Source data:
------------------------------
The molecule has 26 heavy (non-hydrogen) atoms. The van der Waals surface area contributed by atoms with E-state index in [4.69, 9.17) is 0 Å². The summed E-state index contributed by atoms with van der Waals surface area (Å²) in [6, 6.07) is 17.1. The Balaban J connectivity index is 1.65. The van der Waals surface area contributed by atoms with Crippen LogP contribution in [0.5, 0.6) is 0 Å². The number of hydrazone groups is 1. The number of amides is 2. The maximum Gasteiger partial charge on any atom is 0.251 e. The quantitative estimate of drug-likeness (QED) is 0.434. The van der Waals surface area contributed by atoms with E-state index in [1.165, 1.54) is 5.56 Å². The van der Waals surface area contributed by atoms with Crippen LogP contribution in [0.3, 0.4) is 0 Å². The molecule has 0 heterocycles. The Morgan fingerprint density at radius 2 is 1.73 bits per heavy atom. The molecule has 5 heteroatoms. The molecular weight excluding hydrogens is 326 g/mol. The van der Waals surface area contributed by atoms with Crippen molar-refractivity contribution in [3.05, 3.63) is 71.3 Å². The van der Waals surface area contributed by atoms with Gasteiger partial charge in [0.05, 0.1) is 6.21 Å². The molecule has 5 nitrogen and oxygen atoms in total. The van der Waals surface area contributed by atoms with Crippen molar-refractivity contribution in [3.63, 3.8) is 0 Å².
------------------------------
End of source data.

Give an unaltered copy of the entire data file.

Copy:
The molecule has 26 heavy (non-hydrogen) atoms. The van der Waals surface area contributed by atoms with E-state index in [4.69, 9.17) is 0 Å². The summed E-state index contributed by atoms with van der Waals surface area (Å²) in [6, 6.07) is 17.1. The Balaban J connectivity index is 1.65. The van der Waals surface area contributed by atoms with Crippen LogP contribution in [0.5, 0.6) is 0 Å². The number of hydrazone groups is 1. The number of amides is 2. The maximum Gasteiger partial charge on any atom is 0.251 e. The quantitative estimate of drug-likeness (QED) is 0.434. The van der Waals surface area contributed by atoms with E-state index in [1.165, 1.54) is 5.56 Å². The van der Waals surface area contributed by atoms with Crippen LogP contribution in [0.3, 0.4) is 0 Å². The molecule has 0 heterocycles. The Morgan fingerprint density at radius 2 is 1.73 bits per heavy atom. The molecule has 5 heteroatoms. The molecular weight excluding hydrogens is 326 g/mol. The van der Waals surface area contributed by atoms with Crippen molar-refractivity contribution in [3.05, 3.63) is 71.3 Å². The van der Waals surface area contributed by atoms with Gasteiger partial charge in [0.05, 0.1) is 6.21 Å². The molecule has 5 nitrogen and oxygen atoms in total. The van der Waals surface area contributed by atoms with Crippen molar-refractivity contribution in [3.63, 3.8) is 0 Å².